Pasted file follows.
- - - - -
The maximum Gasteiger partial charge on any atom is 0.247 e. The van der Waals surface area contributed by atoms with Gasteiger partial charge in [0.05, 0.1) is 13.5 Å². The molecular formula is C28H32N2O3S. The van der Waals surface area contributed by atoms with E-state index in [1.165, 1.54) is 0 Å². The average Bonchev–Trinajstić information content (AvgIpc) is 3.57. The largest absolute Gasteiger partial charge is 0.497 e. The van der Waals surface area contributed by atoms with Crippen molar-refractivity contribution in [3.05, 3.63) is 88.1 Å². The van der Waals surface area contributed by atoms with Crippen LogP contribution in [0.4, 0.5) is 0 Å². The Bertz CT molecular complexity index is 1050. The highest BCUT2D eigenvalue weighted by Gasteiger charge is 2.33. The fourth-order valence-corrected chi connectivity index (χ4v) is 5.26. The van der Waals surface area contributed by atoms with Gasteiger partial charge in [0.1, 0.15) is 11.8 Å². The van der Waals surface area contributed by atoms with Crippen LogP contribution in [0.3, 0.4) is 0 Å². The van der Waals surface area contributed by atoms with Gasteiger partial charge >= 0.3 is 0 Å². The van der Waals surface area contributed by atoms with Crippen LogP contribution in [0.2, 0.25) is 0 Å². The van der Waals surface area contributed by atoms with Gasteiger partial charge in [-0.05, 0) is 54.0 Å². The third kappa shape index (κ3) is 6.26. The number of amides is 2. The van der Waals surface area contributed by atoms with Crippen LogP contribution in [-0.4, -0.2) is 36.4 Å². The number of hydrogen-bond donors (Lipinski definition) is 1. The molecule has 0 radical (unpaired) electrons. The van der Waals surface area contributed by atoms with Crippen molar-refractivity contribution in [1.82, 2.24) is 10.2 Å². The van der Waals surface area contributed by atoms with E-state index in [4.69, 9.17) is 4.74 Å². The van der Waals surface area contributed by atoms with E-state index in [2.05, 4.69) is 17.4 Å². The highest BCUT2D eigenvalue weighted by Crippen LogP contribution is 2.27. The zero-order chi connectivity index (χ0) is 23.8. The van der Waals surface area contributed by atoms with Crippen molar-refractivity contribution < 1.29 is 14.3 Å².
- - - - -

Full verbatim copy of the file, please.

The maximum Gasteiger partial charge on any atom is 0.247 e. The van der Waals surface area contributed by atoms with Gasteiger partial charge in [0.05, 0.1) is 13.5 Å². The molecular formula is C28H32N2O3S. The van der Waals surface area contributed by atoms with E-state index in [1.165, 1.54) is 0 Å². The average Bonchev–Trinajstić information content (AvgIpc) is 3.57. The largest absolute Gasteiger partial charge is 0.497 e. The van der Waals surface area contributed by atoms with Crippen molar-refractivity contribution in [3.05, 3.63) is 88.1 Å². The van der Waals surface area contributed by atoms with Crippen LogP contribution in [0.4, 0.5) is 0 Å². The Bertz CT molecular complexity index is 1050. The highest BCUT2D eigenvalue weighted by Gasteiger charge is 2.33. The fourth-order valence-corrected chi connectivity index (χ4v) is 5.26. The van der Waals surface area contributed by atoms with Gasteiger partial charge in [0.1, 0.15) is 11.8 Å². The van der Waals surface area contributed by atoms with Crippen LogP contribution in [0.3, 0.4) is 0 Å². The van der Waals surface area contributed by atoms with Gasteiger partial charge >= 0.3 is 0 Å². The van der Waals surface area contributed by atoms with Crippen LogP contribution in [0.2, 0.25) is 0 Å². The van der Waals surface area contributed by atoms with Gasteiger partial charge in [-0.05, 0) is 54.0 Å². The third kappa shape index (κ3) is 6.26. The number of amides is 2. The van der Waals surface area contributed by atoms with Crippen LogP contribution in [-0.4, -0.2) is 36.4 Å². The number of hydrogen-bond donors (Lipinski definition) is 1. The molecule has 0 radical (unpaired) electrons. The van der Waals surface area contributed by atoms with Crippen molar-refractivity contribution in [1.82, 2.24) is 10.2 Å². The van der Waals surface area contributed by atoms with E-state index in [4.69, 9.17) is 4.74 Å². The van der Waals surface area contributed by atoms with E-state index in [2.05, 4.69) is 17.4 Å². The highest BCUT2D eigenvalue weighted by Crippen LogP contribution is 2.27. The zero-order chi connectivity index (χ0) is 23.8. The van der Waals surface area contributed by atoms with Crippen molar-refractivity contribution < 1.29 is 14.3 Å².